Going on Safari? Here Are Your Kruger Airport Options.
Nov06

Going on Safari? Here Are Your Kruger Airport Options.

If you don’t want to self-drive to your safari camp, then you have two ways of getting to your Kruger safari destination, the first is for the more budget conscious traveller, and the second for a more flexible budget.  Budget style is to fly into a major airport and take a scheduled road transfer to your camp/lodge. These road transfers are generally in luxury small busses that seat up to 10 people. The road option does allow you to learn about the area, historical landmarks and enjoy the small towns en route. The ideal option, if you aren’t travelling on a budget, is to fly into one of the smaller safari airports via a connecting flight from South Africa’s major airports that include O.R. Tambo International (Johannesburg), Cape Town International and King Shaka International (Durban) airports. These smaller safari airports normally have a few flights departing and arriving daily. From the smaller airports, rangers from your camp or lodge will come and fetch you and transport you back to camp. Don’t be surprised to see a fleet of game viewers and sea of khaki clad rangers waiting in the arrivals. Here are your Kruger Airport Options : Northern Kruger Park: Phalaborwa Airport (Hendrik Van Eck Airport ) Phalaborwa serves the northern region of the Kruger National Park, and is a small airport. It serves guests flying on private charters and scheduled flights to/from international airports. The airport looks like a safari lodge, with its thatched roofs and plenty of wildlife statues. There are a few curio shops inside the terminal, ATM machines and also a car rental section. Central Kruger Park: Hoedspruit Eastgate Airport The Hoedspruit (Eastgate) Airport is a small but bustling airport that serves popular private reserves including the Timbavati Game Reserve, Kapama Game Reserve, Klaserie Private Nature Reserve and Balule Nature Reserve. The closest gate is the Orpen Gate entrance to the National Park. The airport has a restaurant and one curio shop. It is crawling with safari vehicles, with gives it that authentic bushveld feel. You might even notice wildlife darting across the runway. Small, efficient and one of the most popular safari airports, Hoedspruit is a fantastic introduction to any safari. Southern Kruger Park: Kruger Mpumalanga International Airport (KMI) The Nelspruit Airport/Kruger Mpumalanga International Airport serves the southern region of the Kruger Park, which includes the world renown Sabi Sand Game Reserve. It’s quite a large airport in terms of safari airports, and certainly caters for the both the business and leisure traveller. With its premier lounge, and curio shop chockablock with African trinkets; this airport has certainly covered all bases! Kruger National Park : Skukuza Airport Skukuza airport has an...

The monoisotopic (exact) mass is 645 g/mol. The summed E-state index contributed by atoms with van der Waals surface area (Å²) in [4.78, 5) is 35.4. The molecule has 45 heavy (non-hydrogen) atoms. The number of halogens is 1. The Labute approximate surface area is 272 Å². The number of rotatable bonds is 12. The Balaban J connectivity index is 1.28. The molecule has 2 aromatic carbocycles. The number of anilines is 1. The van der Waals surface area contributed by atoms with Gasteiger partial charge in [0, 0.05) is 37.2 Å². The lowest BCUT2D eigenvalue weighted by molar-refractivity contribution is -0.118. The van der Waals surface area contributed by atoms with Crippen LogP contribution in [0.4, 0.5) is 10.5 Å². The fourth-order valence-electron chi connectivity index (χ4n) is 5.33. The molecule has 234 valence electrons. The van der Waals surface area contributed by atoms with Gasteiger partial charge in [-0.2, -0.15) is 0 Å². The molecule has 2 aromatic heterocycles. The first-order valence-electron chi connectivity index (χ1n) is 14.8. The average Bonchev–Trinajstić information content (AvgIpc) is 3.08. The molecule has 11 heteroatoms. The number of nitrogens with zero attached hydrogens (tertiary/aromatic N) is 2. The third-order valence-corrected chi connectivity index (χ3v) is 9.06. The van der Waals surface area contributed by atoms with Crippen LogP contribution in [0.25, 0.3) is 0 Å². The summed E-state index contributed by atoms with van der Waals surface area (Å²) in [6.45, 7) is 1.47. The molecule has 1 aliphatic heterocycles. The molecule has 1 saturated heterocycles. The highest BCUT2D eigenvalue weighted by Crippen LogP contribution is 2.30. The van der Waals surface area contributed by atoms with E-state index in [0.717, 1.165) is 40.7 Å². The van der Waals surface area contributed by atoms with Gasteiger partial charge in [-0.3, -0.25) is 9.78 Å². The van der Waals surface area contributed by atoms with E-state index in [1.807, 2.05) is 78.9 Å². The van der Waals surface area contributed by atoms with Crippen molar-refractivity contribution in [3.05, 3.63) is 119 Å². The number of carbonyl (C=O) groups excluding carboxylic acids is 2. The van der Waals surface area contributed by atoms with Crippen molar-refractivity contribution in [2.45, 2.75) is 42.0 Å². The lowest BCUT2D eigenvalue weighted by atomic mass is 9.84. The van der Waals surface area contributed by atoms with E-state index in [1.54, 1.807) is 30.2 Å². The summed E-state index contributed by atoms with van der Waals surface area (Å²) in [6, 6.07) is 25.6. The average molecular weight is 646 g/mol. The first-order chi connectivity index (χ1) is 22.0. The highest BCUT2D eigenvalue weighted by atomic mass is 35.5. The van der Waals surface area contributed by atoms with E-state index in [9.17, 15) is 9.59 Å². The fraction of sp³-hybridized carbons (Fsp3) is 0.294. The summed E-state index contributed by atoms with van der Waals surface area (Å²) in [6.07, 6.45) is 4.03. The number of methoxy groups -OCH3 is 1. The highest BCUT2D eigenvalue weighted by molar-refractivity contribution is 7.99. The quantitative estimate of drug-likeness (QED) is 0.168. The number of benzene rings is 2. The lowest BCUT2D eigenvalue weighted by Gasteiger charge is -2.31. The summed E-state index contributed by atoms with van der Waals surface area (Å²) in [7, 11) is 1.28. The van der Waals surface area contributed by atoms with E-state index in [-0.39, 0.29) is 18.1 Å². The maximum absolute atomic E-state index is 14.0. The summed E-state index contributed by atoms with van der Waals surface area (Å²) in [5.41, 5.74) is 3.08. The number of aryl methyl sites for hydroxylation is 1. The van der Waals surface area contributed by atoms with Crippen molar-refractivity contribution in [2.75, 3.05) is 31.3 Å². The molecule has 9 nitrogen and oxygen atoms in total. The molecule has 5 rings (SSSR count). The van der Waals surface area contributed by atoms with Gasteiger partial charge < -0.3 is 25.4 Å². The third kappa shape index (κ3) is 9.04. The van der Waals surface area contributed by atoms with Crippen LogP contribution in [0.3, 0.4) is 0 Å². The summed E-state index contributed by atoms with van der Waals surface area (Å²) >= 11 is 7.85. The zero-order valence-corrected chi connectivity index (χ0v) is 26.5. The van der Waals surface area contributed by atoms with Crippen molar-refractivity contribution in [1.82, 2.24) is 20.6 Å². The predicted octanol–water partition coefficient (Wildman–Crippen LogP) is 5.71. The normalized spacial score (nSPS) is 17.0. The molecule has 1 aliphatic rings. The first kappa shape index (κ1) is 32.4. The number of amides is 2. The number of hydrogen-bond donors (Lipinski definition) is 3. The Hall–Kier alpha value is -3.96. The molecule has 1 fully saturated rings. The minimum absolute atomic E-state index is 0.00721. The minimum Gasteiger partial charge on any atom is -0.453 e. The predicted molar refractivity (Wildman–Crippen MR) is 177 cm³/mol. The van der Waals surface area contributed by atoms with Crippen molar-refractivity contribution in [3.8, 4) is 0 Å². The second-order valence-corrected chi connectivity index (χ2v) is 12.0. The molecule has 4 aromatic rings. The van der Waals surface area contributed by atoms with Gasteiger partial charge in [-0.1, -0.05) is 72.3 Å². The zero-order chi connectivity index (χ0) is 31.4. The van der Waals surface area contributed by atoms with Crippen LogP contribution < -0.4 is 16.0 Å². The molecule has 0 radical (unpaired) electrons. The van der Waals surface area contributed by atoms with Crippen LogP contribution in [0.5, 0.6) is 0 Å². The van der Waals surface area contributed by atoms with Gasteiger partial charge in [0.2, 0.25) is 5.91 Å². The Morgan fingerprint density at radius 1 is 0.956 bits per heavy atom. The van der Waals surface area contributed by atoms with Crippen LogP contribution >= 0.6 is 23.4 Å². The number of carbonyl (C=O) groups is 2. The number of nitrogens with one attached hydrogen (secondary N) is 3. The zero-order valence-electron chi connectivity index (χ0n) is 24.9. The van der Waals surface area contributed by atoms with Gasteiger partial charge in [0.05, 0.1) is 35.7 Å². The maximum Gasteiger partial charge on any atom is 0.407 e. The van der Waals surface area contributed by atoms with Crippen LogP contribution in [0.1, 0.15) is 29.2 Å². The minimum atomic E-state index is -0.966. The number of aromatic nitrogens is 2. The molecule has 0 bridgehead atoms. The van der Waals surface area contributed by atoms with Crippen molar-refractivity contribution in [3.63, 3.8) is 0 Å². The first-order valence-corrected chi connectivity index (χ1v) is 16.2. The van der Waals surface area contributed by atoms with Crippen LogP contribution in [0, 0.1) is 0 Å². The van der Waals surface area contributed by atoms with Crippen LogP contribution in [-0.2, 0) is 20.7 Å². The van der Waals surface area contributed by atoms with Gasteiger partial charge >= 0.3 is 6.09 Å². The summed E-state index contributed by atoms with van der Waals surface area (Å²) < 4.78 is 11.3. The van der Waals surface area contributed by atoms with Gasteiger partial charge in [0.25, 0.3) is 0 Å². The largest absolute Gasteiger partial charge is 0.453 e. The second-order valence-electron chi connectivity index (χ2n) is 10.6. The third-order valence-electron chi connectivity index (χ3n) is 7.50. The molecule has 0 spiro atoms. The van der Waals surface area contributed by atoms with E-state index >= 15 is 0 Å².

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Elephants Drinking from Swimming Pool at Lodges in Klaserie
Aug09

Elephants Drinking from Swimming Pool at Lodges in Klaserie